The former owner of New York’s famed Continental gay bathhouse, Steve Ostrow, has received an Order of Australia honour for his later work in Sydney’s LGBTIQ community.
On Tuesday, the Sydney-based American expat (pictured) received a Medal of the Order of Australia (OAM) for “service to the LGBTIQ community and the performing arts.”
Ostrow is best known around the world as the owner of New York’s decadent Continental Baths in the late 1960s and early 70s.
However for over 30 years he’s lived in Australia and in 1991 founded the long-running Mature Age Gays (MAG) social group in Sydney.
New York-born Steven Ostrow established the Continental Baths
Steve Ostrow opened the Continental Baths in New York in 1968. Speaking to ABC Radio in 2013, he explained at that time “two men dancing was illegal, homosexuality was illegal” in New York.
He said the city’s other mafia-operated gay bathhouses at the time, while popular, were dirty and treated patrons badly.
“I decided if we opened a place and treated people like customers we couldn’t go wrong,” Ostrow recalled in 2013.
“We had 400 rooms, 2000 lockers and the largest indoor swimming pool in the world.
“The day we opened we had lines around the corner coming in and it never stopped.”
Due to its popularity, the Continental Baths received threats from rivals as well as demands for bribes from police.
“We were raided 200 times in the first year,” Ostrow said.
“They sent in good-looking undercover policemen. He’d get into a towel and go into the steam room, wait for someone to touch him and then pull out the handcuffs.
“They’d also arrest everybody else in the place under an antiquated ‘bawdy house’ law.”
Continental became cultural hub for New York’s gay community
However as well as the steam rooms, Continental also became a cultural and arts hub, boasting a discotheque, live music and even ballet and opera.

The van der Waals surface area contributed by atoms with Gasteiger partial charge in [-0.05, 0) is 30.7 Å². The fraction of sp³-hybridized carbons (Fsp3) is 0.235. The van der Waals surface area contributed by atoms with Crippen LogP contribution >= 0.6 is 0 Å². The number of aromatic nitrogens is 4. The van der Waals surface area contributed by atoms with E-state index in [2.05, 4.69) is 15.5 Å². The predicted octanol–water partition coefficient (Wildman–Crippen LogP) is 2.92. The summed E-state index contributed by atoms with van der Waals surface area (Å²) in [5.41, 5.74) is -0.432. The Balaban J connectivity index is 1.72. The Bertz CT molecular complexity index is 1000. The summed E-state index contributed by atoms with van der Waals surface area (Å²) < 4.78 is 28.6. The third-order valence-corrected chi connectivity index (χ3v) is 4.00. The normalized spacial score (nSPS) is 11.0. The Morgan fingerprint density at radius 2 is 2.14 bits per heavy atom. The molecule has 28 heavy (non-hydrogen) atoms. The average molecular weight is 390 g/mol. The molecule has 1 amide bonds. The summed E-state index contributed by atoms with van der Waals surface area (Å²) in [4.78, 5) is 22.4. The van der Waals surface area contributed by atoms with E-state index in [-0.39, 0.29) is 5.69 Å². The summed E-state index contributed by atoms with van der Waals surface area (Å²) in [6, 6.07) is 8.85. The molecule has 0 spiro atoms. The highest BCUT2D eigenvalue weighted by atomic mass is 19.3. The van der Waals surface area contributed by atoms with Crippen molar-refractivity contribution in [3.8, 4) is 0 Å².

The venue famously gave an early break to superstars like Bette Midler and Barry Manilow.
“[Bette] was working as a waitress at a local improv venue,” Ostrow told ABC Radio.
“She needed someone to play the piano [at the Continental]. This skinny kid [was] writing jingles for the radio.
“That was Barry Manilow. We put the two of them together and magic happened.”
Ostrow said he and the Continental also take credit for huge strides on LGBTIQ rights in New York.
“We put tables around the hotel and we collected 250,000 signatures saying homosexuality should be legalised,” he said.
“We marched on City Hall and it wasn’t long before homosexuality became legal between consenting adults.”
Steve Ostrow worked at ACON during the AIDS crisis
In the mid-1970s, Steven Ostrow closed the Continental and worked on his dream of becoming a professional opera singer.
In 1987, he came to Australia. He was about to leave when he was sought out as a last minute replacement for a Sydney opera performance.
He later received an eight-year contract in Australia and stayed here.
“Once AIDS came in, I became a volunteer operator on the hotline for ACON, the AIDS Council of NSW,” he recalled in 2013.
As part of that community work, Ostrow was tasked with identifying the needs and concerns of gay men over 40.
“Most of the health campaigns back then focused on young men, telling them ‘wear a condom, wear a condom,'” he said.
“However what [the men over 40 were more concerned about] was isolation, loneliness, estrangement from family and loss of partners.
“I decided to found the group Mature Age Gays in 1991 to help people holistically.
“We’re the largest organisation in Australia – and the largest in the world – supporting mature age gay men.”
Matured Age Gays still going strong in Sydney
Last September, Mature Age Gays Sydney proudly celebrated its 29th anniversary.
The group plan to hold their first meeting of the year next month, with COVID-19 safety protocols in place.
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